Remind me never to eat pasta at Camille Paglia’s place. in Without Walls: The Penis llnsheathed (Channel 4) she fondly informed us that the classical representation of the male genitalia reminded her of her grandmother’s gnocchi. Analyse that if you dare.

At least i think that’s what she said. The renowned American post-feminist rent-a-mouth might know her dicks, but diction is a stranger to her. A glazed look came over her eyes as she slurred her way through a tortuously arch discussion of the phallus in cultural history, the erudition of which can be gauged by her summing-up: ‘Men, get it up, women deal with it.’. Paglia's delivery was a cross between Sarah Dunant on badly-spiked Speed and a bored Pizza Hut waitress, stresses all over the place, vowels stretched out to fill the gaps in vague sentences, and self-conscious garbling when she got to the ‘jokes’. You got the impression she was making it up as she went along.

P0p psychology is all fine and dandy if it’s got a dose of subversion or innovation, but Paglia’s thesis was dully predictable: men are ashamed of their penises because of their old- fashioned priapic power connotations. To support this, pundits like the ludicrously-bearded men’s movement writer Jack Fritscher were wheeled out to exhort us to ‘get a grip on your dick’. Judging by the rings round Jack’s eyes he’d been practising what he preached with trans-Atlantic gusto.

These people of course are American and thus entitled (by article 87 of the Constitution) to be daft. British att critic Sarah Kent has no such excuse. ‘Manhattan is all pricks' she glibly informed us, apparently referring to the fact that buildings on that crowded island are taller than they are wide. Similar nonsense issued apace from the Kent mouth. her Opinions reliant on abysmal generalisations like ‘Men feel very frightened of their own sexuality’. To me, the opposite would seem to be true. Men aren’t frightened enough of their own sexuality, as a swift glance into a nightclub or city centre bar any weekend would confirm. Shy, retiring erotophobes they ain't.

But, hey, this was a playful programme. To confirm it our Camille was gently chided from off-camera to reveal what she would do if she had a penis. She hummed and ha-ed before mumbling ‘Go after Catherine Deneuve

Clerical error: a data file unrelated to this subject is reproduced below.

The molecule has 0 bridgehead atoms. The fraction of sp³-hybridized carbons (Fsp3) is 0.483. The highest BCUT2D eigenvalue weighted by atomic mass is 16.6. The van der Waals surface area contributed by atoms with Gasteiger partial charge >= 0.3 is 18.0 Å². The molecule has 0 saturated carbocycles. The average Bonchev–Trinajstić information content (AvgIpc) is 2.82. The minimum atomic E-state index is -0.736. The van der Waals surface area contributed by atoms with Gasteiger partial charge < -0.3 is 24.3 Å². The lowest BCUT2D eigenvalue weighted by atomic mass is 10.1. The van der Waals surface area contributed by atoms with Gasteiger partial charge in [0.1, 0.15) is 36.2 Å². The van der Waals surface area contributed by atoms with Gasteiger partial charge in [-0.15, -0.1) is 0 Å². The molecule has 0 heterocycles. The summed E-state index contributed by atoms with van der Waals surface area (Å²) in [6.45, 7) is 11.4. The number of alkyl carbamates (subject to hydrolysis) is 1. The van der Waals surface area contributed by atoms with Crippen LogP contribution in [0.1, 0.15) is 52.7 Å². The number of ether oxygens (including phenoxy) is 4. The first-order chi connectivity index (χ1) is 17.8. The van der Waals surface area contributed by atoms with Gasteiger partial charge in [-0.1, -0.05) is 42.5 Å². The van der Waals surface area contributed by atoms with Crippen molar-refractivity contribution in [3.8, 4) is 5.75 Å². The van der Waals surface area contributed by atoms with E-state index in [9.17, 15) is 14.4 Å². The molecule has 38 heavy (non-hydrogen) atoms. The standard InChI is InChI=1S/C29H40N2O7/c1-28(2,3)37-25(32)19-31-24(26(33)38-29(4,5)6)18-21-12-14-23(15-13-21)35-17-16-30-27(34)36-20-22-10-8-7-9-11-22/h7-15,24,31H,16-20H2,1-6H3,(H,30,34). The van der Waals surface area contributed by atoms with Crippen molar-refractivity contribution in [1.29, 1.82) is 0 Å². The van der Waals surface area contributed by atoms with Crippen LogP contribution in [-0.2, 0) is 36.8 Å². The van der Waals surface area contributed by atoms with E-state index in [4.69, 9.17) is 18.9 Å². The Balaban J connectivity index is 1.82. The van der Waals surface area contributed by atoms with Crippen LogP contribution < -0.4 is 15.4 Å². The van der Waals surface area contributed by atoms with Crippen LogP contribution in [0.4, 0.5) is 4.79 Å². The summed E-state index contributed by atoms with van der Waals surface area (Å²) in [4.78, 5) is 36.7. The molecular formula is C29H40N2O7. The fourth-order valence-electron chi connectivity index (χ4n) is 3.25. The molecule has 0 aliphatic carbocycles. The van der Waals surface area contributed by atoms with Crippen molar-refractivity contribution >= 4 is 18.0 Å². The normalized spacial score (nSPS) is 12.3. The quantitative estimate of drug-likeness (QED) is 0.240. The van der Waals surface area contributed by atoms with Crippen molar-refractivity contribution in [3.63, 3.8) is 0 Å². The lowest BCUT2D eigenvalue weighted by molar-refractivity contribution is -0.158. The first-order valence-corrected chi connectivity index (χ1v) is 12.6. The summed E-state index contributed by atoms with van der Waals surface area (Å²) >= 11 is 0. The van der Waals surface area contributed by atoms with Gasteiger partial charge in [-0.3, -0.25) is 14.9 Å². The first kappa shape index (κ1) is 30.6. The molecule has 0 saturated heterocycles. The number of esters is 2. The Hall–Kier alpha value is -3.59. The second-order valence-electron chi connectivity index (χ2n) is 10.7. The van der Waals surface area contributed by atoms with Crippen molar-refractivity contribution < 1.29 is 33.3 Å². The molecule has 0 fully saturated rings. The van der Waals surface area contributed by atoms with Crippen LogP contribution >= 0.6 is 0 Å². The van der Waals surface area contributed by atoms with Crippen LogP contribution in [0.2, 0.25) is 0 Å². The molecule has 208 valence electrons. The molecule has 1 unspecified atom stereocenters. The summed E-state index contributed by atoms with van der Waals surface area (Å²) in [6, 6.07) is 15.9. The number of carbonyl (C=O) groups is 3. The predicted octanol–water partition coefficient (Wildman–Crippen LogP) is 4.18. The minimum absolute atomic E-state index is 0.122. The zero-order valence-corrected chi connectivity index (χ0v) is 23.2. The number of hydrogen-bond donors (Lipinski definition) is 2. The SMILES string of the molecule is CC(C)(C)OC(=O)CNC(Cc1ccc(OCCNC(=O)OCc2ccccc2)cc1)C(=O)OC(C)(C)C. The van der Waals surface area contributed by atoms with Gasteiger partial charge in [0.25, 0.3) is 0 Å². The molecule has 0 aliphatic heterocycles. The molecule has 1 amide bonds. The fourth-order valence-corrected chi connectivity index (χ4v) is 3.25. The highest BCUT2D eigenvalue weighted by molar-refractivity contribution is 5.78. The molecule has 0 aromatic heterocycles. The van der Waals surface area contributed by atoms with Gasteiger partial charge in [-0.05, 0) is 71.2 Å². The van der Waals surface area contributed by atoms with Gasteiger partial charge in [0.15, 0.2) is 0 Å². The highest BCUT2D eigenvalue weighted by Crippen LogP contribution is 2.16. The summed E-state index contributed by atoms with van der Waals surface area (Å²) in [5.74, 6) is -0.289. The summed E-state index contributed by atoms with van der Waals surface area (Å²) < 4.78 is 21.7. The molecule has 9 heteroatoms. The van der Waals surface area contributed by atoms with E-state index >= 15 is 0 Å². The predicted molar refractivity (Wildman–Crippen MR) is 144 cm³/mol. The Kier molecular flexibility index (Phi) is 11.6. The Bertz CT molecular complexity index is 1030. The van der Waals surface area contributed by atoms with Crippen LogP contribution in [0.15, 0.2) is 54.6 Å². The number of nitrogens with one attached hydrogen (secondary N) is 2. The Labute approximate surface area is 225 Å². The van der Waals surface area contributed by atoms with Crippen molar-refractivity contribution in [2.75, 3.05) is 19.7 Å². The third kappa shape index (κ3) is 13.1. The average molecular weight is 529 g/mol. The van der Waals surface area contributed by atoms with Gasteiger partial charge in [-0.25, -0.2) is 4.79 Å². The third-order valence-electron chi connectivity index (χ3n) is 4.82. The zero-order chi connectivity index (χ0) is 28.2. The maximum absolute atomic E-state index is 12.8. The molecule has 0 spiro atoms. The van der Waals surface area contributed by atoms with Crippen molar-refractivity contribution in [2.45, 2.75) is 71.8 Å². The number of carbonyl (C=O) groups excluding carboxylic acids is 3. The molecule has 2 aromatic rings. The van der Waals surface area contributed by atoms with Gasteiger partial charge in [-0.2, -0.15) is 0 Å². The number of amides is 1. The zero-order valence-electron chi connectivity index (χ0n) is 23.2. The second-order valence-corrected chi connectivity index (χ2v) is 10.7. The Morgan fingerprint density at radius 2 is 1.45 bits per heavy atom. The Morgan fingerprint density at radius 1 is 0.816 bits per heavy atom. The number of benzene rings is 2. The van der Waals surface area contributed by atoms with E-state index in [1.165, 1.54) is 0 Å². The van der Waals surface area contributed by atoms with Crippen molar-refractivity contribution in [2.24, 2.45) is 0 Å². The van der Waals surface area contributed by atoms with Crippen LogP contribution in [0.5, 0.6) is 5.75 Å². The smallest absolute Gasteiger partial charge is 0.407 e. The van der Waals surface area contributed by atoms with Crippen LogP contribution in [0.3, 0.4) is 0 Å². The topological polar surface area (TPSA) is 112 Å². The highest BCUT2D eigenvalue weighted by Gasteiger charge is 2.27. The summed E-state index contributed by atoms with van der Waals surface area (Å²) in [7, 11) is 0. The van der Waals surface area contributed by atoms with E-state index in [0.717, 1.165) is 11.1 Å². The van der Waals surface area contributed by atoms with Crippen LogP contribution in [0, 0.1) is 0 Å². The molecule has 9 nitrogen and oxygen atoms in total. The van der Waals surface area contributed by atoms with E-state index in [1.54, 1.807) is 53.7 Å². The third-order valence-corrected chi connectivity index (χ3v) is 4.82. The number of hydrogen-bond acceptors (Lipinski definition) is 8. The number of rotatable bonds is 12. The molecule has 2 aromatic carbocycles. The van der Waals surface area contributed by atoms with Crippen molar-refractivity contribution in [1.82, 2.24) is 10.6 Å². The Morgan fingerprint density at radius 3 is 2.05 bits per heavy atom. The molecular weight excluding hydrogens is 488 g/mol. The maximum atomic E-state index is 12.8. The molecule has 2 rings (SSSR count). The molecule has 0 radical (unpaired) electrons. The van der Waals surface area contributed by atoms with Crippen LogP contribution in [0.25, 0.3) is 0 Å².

in a hurry’. Well it was either that or ‘God, you’ve got a nerve. Harry', i couldn’t be sure.

IN AN AGE where bad TV inevitably has a hidden agenda, whether it be covert sponsorship (You Bet), reactionary sexual politics (Blind Date) or the rehabilitation of Terry Wogan (Do The Right Thing), it’s almost refreshing to watch a show that is drivel for no sinister purpose, honest- to-badness schlock as it were. So the passing away of lionse Of Eliott (BBCl) should be marked with respect for its expensively-created awfulness, its painstaking attention to dire dialogue, its peerless devotion to anachronistic slang, constant obtrusive shots of those costly period vehicles,

‘As Beatrice she developed a peculiarly Idiosyncratic style of ‘actlng’ which consisted of staring fixedly oft-camera to the left as it about to vomit, before pivoting around with wild eyebrows and delivering her cruelly bland line through pursed lips.’

and an unrivalled selection of deliciously wooden acting.

Stella Gonet leads the way here. Admirers of stiltedness will of course remember her from the ill-fated Scottish series The Advocates a few years back, but it’s in The House Of Eliot! that her oak bore flower. As elder Eliott sister Beatrice she developed a peculiarly idiosyncratic style of ‘acting’ which consisted of staring fixedly off- camera to the left as if about to vomit, before pivoting around with wild eyebrows and delivering her cruelly bland line through pursed lips. Devout fans of the series scanned the Radio Times every Saturday for the inevitable ‘Beatn'ce gets committed to an asylum’ but it never came. She remained at large in the final episode (the last ever, l’ve checked with the BBC and they’ve promised) while pouty little sister Evie (Louise Lombard who at least has the advantage of an alliterative name) got into a strop and vowed ‘Ready-to-wear, you’ll have to do it without me!’ We all will, Evie. From this Saturday a little light will have gone from the world, a little comer of British naffness dead forever. (Tom Lappin)


A selection oi television highlights,

listed by day, In chronological order. Television listings compiled by Tom Lappln.


I Only Fools And liorses (BBCI) 8—8.50pm. Repeated classic comedy, with Del rashly attending a class reunion, where a nasty face from the past (looking a lot like Jim Broadbent) turns up.

I love llurts (BBC I) 9.30—10.30pm. Adam Faith and Zoe: Wanamaker star in the penultimate episode of the tempestuous menopausal romance. Their marriage is collapsing, but, ironically, Tessa’s father re-marries.